Dr Brown expands on a new understanding of ADHD as developmental impairments of the executive functions of the brain that are easily overlooked in bright students
A new book from a Yale-trained titled ADHD and Asperger Syndrome in Smart Kids and Adults, an internationally recognised clinical psychologist helps parents, teachers, and clinicians recognise and address cognitive and social-emotional barriers that impair motivation in many smart kids and adults.
In the new book, Dr Thomas E Brown tells stories of his work with twelve very smart children, teens and adults who struggled with unrecognised, inadequately treated attentional and social-emotional problems. All were able to focus very well on a few specific activities that strongly interested them: video games, art projects, self-selected reading, or playing sports. Yet they could not muster or sustain motivation for much else. They seemed to suffer from “erectile dysfunction of the mind.”
Brown expands on a new understanding of ADHD as developmental impairments of the executive functions of the brain that are easily overlooked in bright students who are not hyperactive and do not demonstrate overt behavioural problems. These students struggle with focusing, getting organised, starting their work, sustaining attention and effort, and short-term memory. Some have been evaluated by clinicians who misdiagnosed underlying problems or prescribed inadequately fine-tuned medications.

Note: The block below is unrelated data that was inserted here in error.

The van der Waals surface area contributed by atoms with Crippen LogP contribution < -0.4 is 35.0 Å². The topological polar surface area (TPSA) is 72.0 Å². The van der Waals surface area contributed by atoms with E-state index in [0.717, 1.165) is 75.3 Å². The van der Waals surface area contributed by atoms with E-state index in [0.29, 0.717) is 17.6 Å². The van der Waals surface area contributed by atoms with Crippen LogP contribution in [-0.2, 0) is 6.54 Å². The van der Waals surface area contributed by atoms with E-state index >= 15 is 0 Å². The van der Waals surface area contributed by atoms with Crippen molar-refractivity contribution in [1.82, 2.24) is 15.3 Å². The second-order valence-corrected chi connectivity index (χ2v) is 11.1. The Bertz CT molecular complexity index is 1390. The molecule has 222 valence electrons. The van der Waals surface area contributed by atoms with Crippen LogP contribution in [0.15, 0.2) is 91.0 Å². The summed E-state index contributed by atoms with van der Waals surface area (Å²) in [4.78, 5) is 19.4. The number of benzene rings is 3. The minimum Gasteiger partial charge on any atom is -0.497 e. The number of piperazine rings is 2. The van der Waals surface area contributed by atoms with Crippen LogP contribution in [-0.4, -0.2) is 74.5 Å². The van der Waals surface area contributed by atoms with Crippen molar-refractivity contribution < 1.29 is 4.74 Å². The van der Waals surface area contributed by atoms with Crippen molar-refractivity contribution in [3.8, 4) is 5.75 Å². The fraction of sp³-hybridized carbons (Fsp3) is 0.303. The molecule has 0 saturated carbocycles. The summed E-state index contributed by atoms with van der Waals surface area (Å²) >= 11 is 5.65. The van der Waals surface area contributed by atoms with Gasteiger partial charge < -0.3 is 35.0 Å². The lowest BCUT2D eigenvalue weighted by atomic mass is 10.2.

These very bright patients also had a second problem: chronic difficulties in managing their emotions. Some were often awkward socially or had considerable difficulty understanding other people, especially their age mates. Their cognitive intelligence was above average, but their social communication and emotional intelligence were more limited. Brown describes Asperger syndrome as a helpful way to understand such difficulties, despite its having been removed from the psychiatric diagnostic manual.